Saturday, August 13, 2011

The Cautionary Instruction: Does government transparency demand open execution?

The Pittsburgh Post-Gazette/Ipso Facto
August 12, 2011

A recent court order out of the state of Georgia may have reality television show producers licking their chops. The order is not the settlement of a copyright issue or the resolution of an invasion of privacy case.

A Fulton County Superior Court ordered the taping of Andrew Grant DeYoung’s execution by lethal injection -- the ultimate reality show. Judge Bensonetta Tipton Lane allowed the recording of the execution as part of an effort to secure evidence regarding a claim that lethal injection causes unnecessary suffering.

This is the first known taping of an execution by lethal injection, but the Georgia decision is not unprecedented. In 1992, the execution of a California inmate was recorded when the constitutionality of death in the gas chamber was challenged.

Modern efforts to make executions public through televised broadcasts have been rebuffed by the courts, including a 1977 lawsuit filed by a Dallas public television station seeking to record an execution by electrocution.

Professor Douglas Berman of Ohio State University commented on his blog, Sentencing and Law Policy, “I think it would be foolish for anybody who is authorizing or supervising the videotaping of executions to assume that it will always remain sealed and unseen.” He added, “Somewhere, somehow, at some point, this will become publicly accessible.”

The only news photograph of the exact moment of an execution was taken January 12, 1927 during the electrocution of a woman at Sing Sing Prison in New York. The last public execution in the United States took place in 1936, in Owensboro, Kentucky -- before a crowd of 20,000 people.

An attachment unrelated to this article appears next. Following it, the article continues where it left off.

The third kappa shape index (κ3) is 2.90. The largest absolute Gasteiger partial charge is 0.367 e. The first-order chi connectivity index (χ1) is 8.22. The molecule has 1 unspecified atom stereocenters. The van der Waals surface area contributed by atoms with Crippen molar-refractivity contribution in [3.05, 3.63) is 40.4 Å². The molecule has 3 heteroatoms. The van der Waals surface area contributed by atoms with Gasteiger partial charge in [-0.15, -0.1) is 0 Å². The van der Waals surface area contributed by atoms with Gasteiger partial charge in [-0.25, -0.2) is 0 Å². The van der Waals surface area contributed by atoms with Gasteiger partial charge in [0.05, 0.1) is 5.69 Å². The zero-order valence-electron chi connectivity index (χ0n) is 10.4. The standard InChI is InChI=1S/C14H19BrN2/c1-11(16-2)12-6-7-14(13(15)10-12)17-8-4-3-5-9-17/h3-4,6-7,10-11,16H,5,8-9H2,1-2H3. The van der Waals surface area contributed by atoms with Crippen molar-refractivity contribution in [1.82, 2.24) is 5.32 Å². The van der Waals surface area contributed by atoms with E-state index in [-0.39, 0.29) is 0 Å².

As Timothy McVeigh’s execution drew near in 2001 he wrote a letter to the Daily Oklahoman seeking to “hold a true public execution - allow a public broadcast.” McVeigh's attorney said, "He is in favor of public scrutiny of government action, including his execution.” On June 11, 2001, McVeigh died from lethal injection as he stared up at a closed-circuit camera attached to the ceiling of the execution chamber. The execution was broadcast, but only to a room full of victims and family in Oklahoma City.

State-sponsored executions are the last bastion of government secrecy in this age of transparency and open records. Sister Helen Prejean, a death penalty opponent, has suggested that public executions will lead to the demise of capital punishment.

Professor Zachery Shemtob and former federal prosecutor David Lat recently wrote in the New York Times, “We leave open the possibility that making executions public could strengthen support for them; undecided viewers might find them less disturbing than anticipated.”

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